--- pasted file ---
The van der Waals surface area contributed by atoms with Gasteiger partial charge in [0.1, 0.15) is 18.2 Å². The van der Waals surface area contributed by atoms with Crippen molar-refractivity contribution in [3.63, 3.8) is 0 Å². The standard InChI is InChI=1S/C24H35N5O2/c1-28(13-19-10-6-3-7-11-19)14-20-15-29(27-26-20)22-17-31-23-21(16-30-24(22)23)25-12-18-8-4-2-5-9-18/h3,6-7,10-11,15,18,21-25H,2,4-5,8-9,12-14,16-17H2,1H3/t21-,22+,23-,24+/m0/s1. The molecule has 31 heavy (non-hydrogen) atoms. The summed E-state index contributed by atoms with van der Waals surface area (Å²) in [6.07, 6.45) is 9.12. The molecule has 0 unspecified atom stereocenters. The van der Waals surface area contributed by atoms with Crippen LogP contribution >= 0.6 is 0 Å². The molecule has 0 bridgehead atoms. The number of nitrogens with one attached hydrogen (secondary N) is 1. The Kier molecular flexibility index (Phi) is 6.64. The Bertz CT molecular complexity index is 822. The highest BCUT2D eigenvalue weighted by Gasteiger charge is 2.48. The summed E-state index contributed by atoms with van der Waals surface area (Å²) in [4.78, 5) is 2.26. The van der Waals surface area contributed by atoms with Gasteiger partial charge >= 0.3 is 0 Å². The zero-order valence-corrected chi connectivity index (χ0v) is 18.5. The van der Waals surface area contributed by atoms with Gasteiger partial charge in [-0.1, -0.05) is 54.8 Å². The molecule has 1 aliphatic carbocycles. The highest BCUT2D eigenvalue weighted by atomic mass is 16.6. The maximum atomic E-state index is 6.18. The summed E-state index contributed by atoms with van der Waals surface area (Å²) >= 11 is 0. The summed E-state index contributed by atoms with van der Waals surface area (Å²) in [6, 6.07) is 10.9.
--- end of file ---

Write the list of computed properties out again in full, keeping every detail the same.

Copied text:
The van der Waals surface area contributed by atoms with Gasteiger partial charge in [0.1, 0.15) is 18.2 Å². The van der Waals surface area contributed by atoms with Crippen molar-refractivity contribution in [3.63, 3.8) is 0 Å². The standard InChI is InChI=1S/C24H35N5O2/c1-28(13-19-10-6-3-7-11-19)14-20-15-29(27-26-20)22-17-31-23-21(16-30-24(22)23)25-12-18-8-4-2-5-9-18/h3,6-7,10-11,15,18,21-25H,2,4-5,8-9,12-14,16-17H2,1H3/t21-,22+,23-,24+/m0/s1. The molecule has 31 heavy (non-hydrogen) atoms. The summed E-state index contributed by atoms with van der Waals surface area (Å²) in [6.07, 6.45) is 9.12. The molecule has 0 unspecified atom stereocenters. The van der Waals surface area contributed by atoms with Crippen LogP contribution >= 0.6 is 0 Å². The molecule has 0 bridgehead atoms. The number of nitrogens with one attached hydrogen (secondary N) is 1. The Kier molecular flexibility index (Phi) is 6.64. The Bertz CT molecular complexity index is 822. The highest BCUT2D eigenvalue weighted by Gasteiger charge is 2.48. The summed E-state index contributed by atoms with van der Waals surface area (Å²) in [4.78, 5) is 2.26. The van der Waals surface area contributed by atoms with Gasteiger partial charge >= 0.3 is 0 Å². The zero-order valence-corrected chi connectivity index (χ0v) is 18.5. The van der Waals surface area contributed by atoms with Gasteiger partial charge in [-0.1, -0.05) is 54.8 Å². The molecule has 1 aliphatic carbocycles. The highest BCUT2D eigenvalue weighted by atomic mass is 16.6. The maximum atomic E-state index is 6.18. The summed E-state index contributed by atoms with van der Waals surface area (Å²) >= 11 is 0. The summed E-state index contributed by atoms with van der Waals surface area (Å²) in [6, 6.07) is 10.9.